Cannabigerol: What Exactly is it?
Here’s a bite-sized primer on cannabigerol, commonly known as CBG, and its place on the forefront of cannabinoid research.
What is CBG?
Scientists first discovered cannabigerol, or CBG, in 1964 as a constituent of hashish. In 1975, researchers found out CBGA (the acid form of CBG) is the first cannabinoid formed in the plant; the first expression of cannabis’ unique class of constituents. From there, CBGA gets transformed into THCA, CBDA or CBCA by the action of enzymes. CBGA is the essential precursor for all the cannabinoids we know and love.
Does CBG get you high?
While mostly regarded as a non-psychoactive cannabinoid, technically the jury is still out on this one. Until someone dabs purified CBG, we won’t know what ingesting significant amounts of it actually does. CBG needs higher temperatures to vaporize.
What does the medical research say about CBG?
Just recently in January 2015, researchers discovered that CBG had neuroprotective effects in mice with Huntington’s Disease, a disease characterized by the degeneration of nerve cells in the brain. CBG slowed down progression of colon cancer in mice, a promising result that may soon lead to a new treatment method. Evidence suggests CBG is a highly potent alpha-2-adrenoceptor agonist and moderately potent 5-HT1A-receptor antagonist, giving it a wide range of potential therapeutic potential as an antidepressant, for the treatment of psoriasis, and as an analgesic.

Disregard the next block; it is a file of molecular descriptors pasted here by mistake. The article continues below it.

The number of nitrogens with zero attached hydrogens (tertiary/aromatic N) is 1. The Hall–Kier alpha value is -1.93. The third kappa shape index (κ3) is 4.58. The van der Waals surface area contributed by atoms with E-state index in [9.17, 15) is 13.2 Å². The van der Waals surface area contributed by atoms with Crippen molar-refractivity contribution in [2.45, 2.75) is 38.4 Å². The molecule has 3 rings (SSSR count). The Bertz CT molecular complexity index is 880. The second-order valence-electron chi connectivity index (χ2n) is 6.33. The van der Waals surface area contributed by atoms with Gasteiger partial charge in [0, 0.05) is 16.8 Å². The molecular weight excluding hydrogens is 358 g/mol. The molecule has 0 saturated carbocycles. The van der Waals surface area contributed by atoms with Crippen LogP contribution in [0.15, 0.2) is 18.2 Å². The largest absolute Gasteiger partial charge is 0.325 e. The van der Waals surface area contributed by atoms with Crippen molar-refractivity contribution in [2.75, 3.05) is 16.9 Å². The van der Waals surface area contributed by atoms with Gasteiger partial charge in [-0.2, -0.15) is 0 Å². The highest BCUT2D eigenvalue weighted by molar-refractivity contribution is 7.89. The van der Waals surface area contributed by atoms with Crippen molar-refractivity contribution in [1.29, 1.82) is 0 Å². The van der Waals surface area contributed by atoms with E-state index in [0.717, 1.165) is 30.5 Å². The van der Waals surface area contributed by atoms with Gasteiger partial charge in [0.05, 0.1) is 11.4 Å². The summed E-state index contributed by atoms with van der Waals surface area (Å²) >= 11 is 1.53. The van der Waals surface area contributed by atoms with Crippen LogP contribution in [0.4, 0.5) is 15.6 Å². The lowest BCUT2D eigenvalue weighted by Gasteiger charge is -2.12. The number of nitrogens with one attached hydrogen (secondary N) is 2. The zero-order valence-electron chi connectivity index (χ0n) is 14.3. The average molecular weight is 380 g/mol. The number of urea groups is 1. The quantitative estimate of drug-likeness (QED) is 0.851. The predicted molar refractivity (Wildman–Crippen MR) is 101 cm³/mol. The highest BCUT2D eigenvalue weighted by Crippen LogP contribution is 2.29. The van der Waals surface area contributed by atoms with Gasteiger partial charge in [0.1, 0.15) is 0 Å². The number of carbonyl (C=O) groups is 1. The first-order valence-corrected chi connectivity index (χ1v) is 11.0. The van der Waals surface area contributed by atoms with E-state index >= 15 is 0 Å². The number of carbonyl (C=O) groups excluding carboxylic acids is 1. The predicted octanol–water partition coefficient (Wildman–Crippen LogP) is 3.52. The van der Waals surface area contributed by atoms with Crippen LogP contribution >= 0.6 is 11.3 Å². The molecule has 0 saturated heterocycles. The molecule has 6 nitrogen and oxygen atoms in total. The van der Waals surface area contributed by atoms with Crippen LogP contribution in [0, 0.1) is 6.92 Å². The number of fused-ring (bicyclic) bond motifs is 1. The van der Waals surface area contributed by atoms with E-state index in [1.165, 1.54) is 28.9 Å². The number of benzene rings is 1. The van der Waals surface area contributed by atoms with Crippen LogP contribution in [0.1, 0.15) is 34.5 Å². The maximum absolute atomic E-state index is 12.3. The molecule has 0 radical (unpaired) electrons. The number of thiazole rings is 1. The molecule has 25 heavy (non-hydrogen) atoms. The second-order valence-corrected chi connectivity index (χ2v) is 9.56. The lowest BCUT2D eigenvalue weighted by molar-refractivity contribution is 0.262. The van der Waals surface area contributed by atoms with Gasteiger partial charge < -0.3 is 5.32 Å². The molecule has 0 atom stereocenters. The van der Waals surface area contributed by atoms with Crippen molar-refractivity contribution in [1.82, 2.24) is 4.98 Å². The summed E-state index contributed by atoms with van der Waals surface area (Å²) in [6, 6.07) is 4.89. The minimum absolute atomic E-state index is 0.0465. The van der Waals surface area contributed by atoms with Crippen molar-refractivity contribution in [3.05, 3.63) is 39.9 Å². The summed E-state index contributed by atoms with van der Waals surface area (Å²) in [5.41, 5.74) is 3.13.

In spite of all the good research, in one study CBG reversed CBD’s antiemetic properties by interacting with it at the 5-HT1A-receptor site.
Where do I find CBG?
CBG is minor cannabinoid in pretty much all varieties of Cannabis, generally less than 1%. Nevertheless, narrow-leafleted drug strains from the Indian-subcontinent, were found to have slightly higher levels of CBG than others. Without becoming a landrace strain hunter, relatively high amounts of CBG can be extracted from budding plants about three-quarters of the way through flowering. Information on CBG content throughout flowering can be gathered from an analysis done on Bediol®, a medicinal strain produced by Bedrocan BV Medicinal Cannabis, a Dutch supplier of research grade pot. They flowered the Bediol® for eight weeks and analyzed the content of different cannabinoids every week; CBG was the highest at week 6.
What is the future for CBG?
Another puzzle piece in the story of medical cannabis, research on CBG is certain to continue. As consumer interest in CBG rises as well, breeders will soon be on the case of making a high-CBG strain.